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Sept. 30, 2021, is the first National Day for Truth and Reconciliation. Virtual and in-person events will be held across Canada, and some public facilities and schools will be closed to mark the day.

What is the National Day for Truth and Reconciliation?

The day is a direct response to The Truth and Reconciliation Commission’s Call to Action 80, which called for a federal statutory day of commemoration to acknowledge those affected by residential schools and educate Canadians.

The House of Commons unanimously supported legislation in June to make Sept. 30 a federally recognized holiday to mark the history of and intergenerational trauma caused by the residential school system.

All Canadians should take Sept. 30 to observe National Truth and Reconciliation Day

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Residential school survivor Phyllis Webstad, founder of Orange Shirt Day, speaks as Tk’emlúps te Secwépemc Kúkpi7 (Chief) Rosanne Casimir listens after the B.C. Lions CFL football team announced that it would recognize the first National Day for Truth and Reconciliation, held on Sept. 30, at their Sept. 24 game against Saskatchewan in Vancouver. Orange T-shirts with an Indigenous B.C. Lions logo by Kwakwaka'wakw-Tlingit artist Corrine Hunt will be handed out to 10,000 people at the game and tickets will be provided to 350 residential school survivors to attend.DARRYL DYCK/The Canadian Press

It also coincides with Orange Shirt Day, a movement that began on Sept. 30, 2013, when residential school survivor Phyllis Webstad from the Stswecem’c Xgat’tem First Nation opened up about her trauma caused by residential schools.

Forty years prior, Webstad arrived for her first day of residential school wearing a new orange shirt, but would soon have it taken from her. Orange Shirt Day functions to raise awareness about Indigenous children who had their culture and freedoms ripped away from them.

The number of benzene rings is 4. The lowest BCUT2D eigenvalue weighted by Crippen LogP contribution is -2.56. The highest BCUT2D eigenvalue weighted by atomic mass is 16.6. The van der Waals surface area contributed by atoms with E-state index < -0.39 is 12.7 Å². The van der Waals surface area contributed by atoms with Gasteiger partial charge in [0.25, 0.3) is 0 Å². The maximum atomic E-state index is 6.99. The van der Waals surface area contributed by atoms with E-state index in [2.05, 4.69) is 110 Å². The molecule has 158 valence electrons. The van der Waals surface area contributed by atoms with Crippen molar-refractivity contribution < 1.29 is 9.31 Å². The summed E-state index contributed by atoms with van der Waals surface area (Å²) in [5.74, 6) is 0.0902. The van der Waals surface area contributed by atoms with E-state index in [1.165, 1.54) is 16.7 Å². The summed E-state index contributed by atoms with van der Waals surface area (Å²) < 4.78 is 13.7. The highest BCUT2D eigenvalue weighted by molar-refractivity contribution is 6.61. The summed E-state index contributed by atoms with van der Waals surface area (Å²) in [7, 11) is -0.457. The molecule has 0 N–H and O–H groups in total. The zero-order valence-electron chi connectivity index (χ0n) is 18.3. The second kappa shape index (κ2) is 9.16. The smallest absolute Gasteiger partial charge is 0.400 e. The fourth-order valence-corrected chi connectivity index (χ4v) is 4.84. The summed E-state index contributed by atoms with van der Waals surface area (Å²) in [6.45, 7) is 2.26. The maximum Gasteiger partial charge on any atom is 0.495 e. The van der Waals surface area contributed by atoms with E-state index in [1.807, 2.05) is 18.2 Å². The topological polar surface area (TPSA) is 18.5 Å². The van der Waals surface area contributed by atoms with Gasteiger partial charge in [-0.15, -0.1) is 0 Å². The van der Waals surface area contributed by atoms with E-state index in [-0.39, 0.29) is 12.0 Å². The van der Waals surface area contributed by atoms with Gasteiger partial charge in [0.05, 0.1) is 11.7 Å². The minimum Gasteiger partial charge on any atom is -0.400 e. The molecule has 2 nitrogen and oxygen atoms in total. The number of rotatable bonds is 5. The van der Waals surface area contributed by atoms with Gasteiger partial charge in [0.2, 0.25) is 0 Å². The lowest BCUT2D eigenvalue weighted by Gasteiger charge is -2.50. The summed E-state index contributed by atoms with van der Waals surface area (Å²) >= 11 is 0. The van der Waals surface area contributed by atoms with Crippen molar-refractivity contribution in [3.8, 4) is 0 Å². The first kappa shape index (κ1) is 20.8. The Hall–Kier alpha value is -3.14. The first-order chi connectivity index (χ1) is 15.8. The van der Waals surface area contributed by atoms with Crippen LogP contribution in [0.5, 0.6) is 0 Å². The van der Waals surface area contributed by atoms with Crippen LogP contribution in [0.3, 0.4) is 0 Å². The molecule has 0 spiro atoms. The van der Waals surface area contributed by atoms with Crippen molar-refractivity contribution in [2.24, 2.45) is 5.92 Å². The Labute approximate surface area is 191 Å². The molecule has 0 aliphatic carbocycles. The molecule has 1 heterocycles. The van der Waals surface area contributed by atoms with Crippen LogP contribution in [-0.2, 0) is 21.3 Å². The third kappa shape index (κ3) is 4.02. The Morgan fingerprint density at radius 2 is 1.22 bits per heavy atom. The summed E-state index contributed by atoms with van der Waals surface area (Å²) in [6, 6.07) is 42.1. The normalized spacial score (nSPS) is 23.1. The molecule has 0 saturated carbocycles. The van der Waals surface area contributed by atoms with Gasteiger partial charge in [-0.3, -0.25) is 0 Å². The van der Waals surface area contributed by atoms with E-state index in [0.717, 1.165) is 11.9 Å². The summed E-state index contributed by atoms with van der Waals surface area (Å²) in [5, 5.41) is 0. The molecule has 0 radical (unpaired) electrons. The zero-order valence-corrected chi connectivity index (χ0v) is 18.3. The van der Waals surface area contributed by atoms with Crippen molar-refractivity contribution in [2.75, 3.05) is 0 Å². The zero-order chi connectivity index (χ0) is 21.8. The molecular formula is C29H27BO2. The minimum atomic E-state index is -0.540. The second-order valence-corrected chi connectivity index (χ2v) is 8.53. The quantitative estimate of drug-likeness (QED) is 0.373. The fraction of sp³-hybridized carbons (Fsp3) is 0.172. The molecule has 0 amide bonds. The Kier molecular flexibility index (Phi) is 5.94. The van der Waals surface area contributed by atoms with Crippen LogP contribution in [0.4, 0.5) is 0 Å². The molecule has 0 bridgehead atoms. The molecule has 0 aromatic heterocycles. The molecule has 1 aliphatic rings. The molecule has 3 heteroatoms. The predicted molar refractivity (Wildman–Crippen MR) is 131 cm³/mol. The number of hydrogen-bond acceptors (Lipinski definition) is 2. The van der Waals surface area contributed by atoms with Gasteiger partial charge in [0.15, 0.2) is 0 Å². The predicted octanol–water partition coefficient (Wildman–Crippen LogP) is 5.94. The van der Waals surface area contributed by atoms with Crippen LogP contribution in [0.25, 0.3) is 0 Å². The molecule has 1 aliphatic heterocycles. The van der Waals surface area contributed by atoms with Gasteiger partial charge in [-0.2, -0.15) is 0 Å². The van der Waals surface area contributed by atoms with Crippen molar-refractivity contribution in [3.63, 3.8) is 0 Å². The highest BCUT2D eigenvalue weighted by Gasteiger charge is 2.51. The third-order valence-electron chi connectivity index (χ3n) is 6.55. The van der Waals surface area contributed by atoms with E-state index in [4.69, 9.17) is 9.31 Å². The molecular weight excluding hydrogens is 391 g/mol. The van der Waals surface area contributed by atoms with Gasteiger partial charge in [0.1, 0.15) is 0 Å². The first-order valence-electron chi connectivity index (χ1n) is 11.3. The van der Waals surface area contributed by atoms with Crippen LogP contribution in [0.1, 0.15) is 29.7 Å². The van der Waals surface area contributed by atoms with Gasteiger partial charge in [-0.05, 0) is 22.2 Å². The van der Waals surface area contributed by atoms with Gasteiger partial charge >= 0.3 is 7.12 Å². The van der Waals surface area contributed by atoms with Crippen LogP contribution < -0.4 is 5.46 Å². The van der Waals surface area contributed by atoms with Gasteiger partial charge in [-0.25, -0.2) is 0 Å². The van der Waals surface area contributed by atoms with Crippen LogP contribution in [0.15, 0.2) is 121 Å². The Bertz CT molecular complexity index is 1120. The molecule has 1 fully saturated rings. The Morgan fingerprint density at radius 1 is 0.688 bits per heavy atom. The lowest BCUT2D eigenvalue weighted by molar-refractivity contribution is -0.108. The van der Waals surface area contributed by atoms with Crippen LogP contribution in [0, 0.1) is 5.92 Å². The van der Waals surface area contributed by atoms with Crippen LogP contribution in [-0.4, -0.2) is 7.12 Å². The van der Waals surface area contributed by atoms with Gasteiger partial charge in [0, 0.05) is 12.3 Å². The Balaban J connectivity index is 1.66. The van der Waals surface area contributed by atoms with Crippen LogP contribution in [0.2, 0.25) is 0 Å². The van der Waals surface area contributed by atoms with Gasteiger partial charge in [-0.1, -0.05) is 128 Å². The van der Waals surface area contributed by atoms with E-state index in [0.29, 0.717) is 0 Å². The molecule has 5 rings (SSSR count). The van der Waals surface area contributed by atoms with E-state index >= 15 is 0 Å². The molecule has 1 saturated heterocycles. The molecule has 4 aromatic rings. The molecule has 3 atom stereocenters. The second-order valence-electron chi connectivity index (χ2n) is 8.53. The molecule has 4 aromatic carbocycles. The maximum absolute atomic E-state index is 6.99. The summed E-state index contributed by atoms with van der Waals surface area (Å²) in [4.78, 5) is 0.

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What is the significance of acknowledging residential schools’ history and trauma this year?

Indigenous people have long suspected that former residential schools had unmarked graveyards that hid their horrific human cost. Hundreds of such graves were reported this summer as First Nations used ground-penetrating radar, archival detective work and the help of experts to find the remains of long-lost loved ones.

The burials touched off an outpouring of support from Canadians.

Open this photo in gallery:

A woman holds back her emotions as she listens to speakers during National Day of Truth and Reconciliation ceremonies on Parliament Hill, Thursday, September 30, 2021 in Ottawa.Adrian Wyld/The Canadian Press

The National Day for Truth and Reconciliation is essential for all Canadians to honour

Is the National Day for Truth and Reconciliation a national holiday in Canada?

The statutory holiday applies to all federal employees and workers in federally regulated workplaces. All federally regulated industries and workplaces will be closed, including banks, post offices and public services.

Manitoba, Nova Scotia and Prince Edward Island will be recognizing the holiday, closing schools and government offices. Certain municipalities around the country are honouring the day.

Ontario officials say the province is also working to ensure the day is recognized, but stopped short of making it a statutory holiday. Alberta, Saskatchewan, Quebec and British Columbia also said they will not be making the day a statutory holiday. Meanwhile, provincial governments are facing calls to change their stance.

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Major events in Canada on Sept. 30 marking the National Day for Truth and Reconciliation

What are Indigenous groups and leaders calling on Canadians to do?

As non-Indigenous people in Canada navigate the best way to commemorate and honour survivors and their families, educators and those who were forced to attend the schools are offering advice on what can be done to mark the National Day for Truth and Reconciliation.

Show your support by taking a moment of silence at 2:15 p.m. (referring to the number of graves found in Kamloops). Wear an orange shirt and display an orange light inside or outside your window in an effort to show solidarity.

Learn the history of Indigenous People in Canada

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Recognize your role in the progress that still needs to be made
Support authentic Indigenous businesses, artists, experiences and events
  • Use Shop First Nations to find Indigenous goods and services to bolster First Nations, Inuit and Métis businesses
  • Visit Destination Indigenous if you are looking for an immersive experience of traditional Indigenous culture through storytelling and culinary experiences on Indigenous territories
  • Click for a hub that helps consumers find and purchase Indigenous merchandise showcasing craftsmanship that has been passed along for generations
Learn how to properly acknowledge the land we live on
  • Visit to see whose traditional land you live on, and learn the names and geographical areas of other territories

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If you require support

National Day for Truth and Reconciliation may conjure up difficult emotions as part of the reflection process. You are encouraged to reach out:

More Reporting

With files from Kristy Kirkup, Joe Friesen, Globe Staff, and The Canadian Press

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